INGREDIENTS, except for brine (see below)

Chicken tenderloins, brined, enough for one layer in a 9 x 13 baking dish, approximately 6-8 pieces.
1 16-ounce can pineapple chunks
½ cup water
¼ cup brown sugar
3 Tablespoons ground ginger
1 teaspoon nutmeg
2 Tablespoons cinnamon
3 small apples, cubed
1 cup unsweetened coconut flakes
1 Tablespoon Worcestershire sauce
Grated cheddar cheese

Brine
¼ cup salt
1 Tablespoon Worcestershire sauce
¼ cup brown sugar
1 teaspoon ground ginger
1 clove garlic, chopped
1 cup water

Brine prep: Mix ingredients in small saucepan over low heat. Stir until salt is dissolved. Cool to room temperature. Pour into storage container (I use a one-gallon ziplock bag). Add chicken. CHICKEN MUST BE COVERED COMPLETELY. Brine for at least four hours. Overnight is preferred.

MAIN PREPARATION

Heat oven to 400 degrees. Grease a 9 x 13 baking dish. Set aside.

Drain pineapple, reserving the juice. Set aside. Combine juice, water, sugar, ginger, nutmeg, and cinnamon into large saucepan (at least 4-quart). Simmer over low-to-medium heat, stirring constantly, until sugar is dissolved. Add apples. Simmer until apples are soft, stirring occasionally.

While mixture is stewing, remove chicken from brine and pat dry. Layer the tenderloins in the bottom of the baking dish.

Once apples are soft, add coconut and pineapple. Simmer until thoroughly heated. Pour over chicken, spreading the apples and pineapple evenly over the chicken. Bake 20 minutes. Sprinkle cheddar cheese to taste over the dish. Bake additional 10 minutes.

Serves approximately 3-4 people, 2-3 tenderloins per person.


I serve the chicken and fruit over organic brown rice with almonds, with a side dish of green beans or zucchini. 

Tuesday, April 26, 2016

"He'd Still Been God"

First, let me thank everyone who commented on my last post. Y'all are awesome. And I share your grief and hope. Your words meant the world to me, even if I couldn't respond at the time. Grief remains unpredictable and cruel...so naturally, I want to talk about music.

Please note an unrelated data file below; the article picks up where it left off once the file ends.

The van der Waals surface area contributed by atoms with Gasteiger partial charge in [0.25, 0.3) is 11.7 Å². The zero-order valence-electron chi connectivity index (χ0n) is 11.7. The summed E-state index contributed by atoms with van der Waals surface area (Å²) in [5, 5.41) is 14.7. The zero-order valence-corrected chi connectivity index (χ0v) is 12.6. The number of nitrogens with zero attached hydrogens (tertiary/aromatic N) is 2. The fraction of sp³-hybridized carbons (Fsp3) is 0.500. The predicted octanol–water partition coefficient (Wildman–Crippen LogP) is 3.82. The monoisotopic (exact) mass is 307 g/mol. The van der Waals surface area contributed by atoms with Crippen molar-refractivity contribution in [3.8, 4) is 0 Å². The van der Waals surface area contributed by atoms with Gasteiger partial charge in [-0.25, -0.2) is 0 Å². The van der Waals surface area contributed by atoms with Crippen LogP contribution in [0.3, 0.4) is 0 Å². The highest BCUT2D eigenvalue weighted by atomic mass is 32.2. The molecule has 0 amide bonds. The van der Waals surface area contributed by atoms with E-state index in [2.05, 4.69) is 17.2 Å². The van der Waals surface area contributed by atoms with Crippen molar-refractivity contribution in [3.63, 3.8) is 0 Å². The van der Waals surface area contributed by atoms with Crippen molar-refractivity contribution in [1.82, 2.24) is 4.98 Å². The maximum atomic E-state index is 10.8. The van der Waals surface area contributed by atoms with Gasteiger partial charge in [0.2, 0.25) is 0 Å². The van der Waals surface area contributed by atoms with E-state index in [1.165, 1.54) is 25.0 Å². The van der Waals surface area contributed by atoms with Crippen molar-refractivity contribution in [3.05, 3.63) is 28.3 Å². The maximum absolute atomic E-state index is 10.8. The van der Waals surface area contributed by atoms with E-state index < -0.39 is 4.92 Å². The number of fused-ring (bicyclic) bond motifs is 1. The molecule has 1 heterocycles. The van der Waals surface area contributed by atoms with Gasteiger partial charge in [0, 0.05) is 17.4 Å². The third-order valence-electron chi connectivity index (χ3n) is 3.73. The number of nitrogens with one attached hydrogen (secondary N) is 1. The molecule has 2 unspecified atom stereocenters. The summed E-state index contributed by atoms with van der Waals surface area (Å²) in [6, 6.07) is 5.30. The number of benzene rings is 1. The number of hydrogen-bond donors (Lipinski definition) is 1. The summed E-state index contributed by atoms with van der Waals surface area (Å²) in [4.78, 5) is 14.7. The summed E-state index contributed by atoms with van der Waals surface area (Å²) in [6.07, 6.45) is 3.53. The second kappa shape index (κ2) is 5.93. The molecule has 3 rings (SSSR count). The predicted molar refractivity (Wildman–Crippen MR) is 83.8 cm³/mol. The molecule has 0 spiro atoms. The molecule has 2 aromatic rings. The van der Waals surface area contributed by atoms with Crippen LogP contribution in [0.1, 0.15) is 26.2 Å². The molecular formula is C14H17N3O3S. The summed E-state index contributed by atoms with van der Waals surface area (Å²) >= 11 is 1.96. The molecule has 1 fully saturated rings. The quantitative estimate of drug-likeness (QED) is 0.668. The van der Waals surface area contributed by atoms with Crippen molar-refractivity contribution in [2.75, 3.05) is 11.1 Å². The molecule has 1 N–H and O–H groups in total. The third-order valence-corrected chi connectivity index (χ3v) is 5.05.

I've been involved in music, in some form or fashion, since I was six years old. Piano lessons came first, then band (I played the flute/piccolo) and choir. I joined my first church choir when I was fifteen; chorus at school followed. Although I walked away from music as a livelihood, creating music has always been a part of my life.

So it came as no surprise to those who knew me that I would test all those "what children are born knowing" theories with music. When I became pregnant, I inundated my belly with songs. And Rachel was, in fact, born knowing some of the songs. (How I know is a topic for another blog...but she did.)

Rachel was my musical miracle. It was a major part of her life as well: it calmed her when she was upset and soothed her when she was sick. She became excited and thrilled when she heard me sing - so much so that I dared not have her in the sanctuary when I sang a solo. She'd squeal so loud with pure joy that I'd lose focus and start giggling.

Needless to say, I had a hard time with music in the first few weeks after her death. I still have trouble with some songs...and will for a long time. But Rachel wasn't the only one who was helped by music. Music has always been my solace as well.

A few months ago, I came across this article about the value of the classic hymns of our faith. I've always loved the hymns, especially in some of the newer arrangements. And the words will move me like few choruses will. But I never overlook the theology in "modern hymns" either...or their ability to bring solace.

I'm a fan of a Southern gospel group called Greater Vision. (I also like the Killers, Coldplay, Howard Ashman, Dwight Yokam, and Glenn Miller...again...story for another day). The songs GV chooses to record can often make me absolutely shout with faith and joy. One of their songs, "He'd Still Been God," has, in particular, helped me during this time. The "theology" behind the lyrics is that Jesus would have been God, no matter what he did. While he performed miracles, he didn't have to. He would have still been God, come to offer us salvation, miracles or no.

Jesus healed people out of his compassion and mercy.

He stills does. That God led me to a place where I would create music for my unborn child, with the result that music would aid her like nothing else would, is to me nothing short of a miracle. One born of mercy and compassion that would make her life and mine much easier. 

But if I worship and love him, and I do, it's not because of the miracles in my life. It's because he was and is God.

And there is infinite solace in that as well.



Sunday, April 10, 2016

When an Introvert Grieves: I Am an Actor


The show was A Few Good Men. I was a company member, hanging out with the actors backstage during the show, when I saw a transformation that will remain in my mind for the rest of my life.

He played a young lieutenant, harsh and by-the-book. The actor was anything but. We were kidding about, laughing, when he heard his cue. He excused himself, stepped up to the entrance, bowed his head and took a deep breath. In the next five seconds, he physically, mentally, and emotionally turned into the lieutenant. He looked different, and when he stepped out onstage, he sounded different.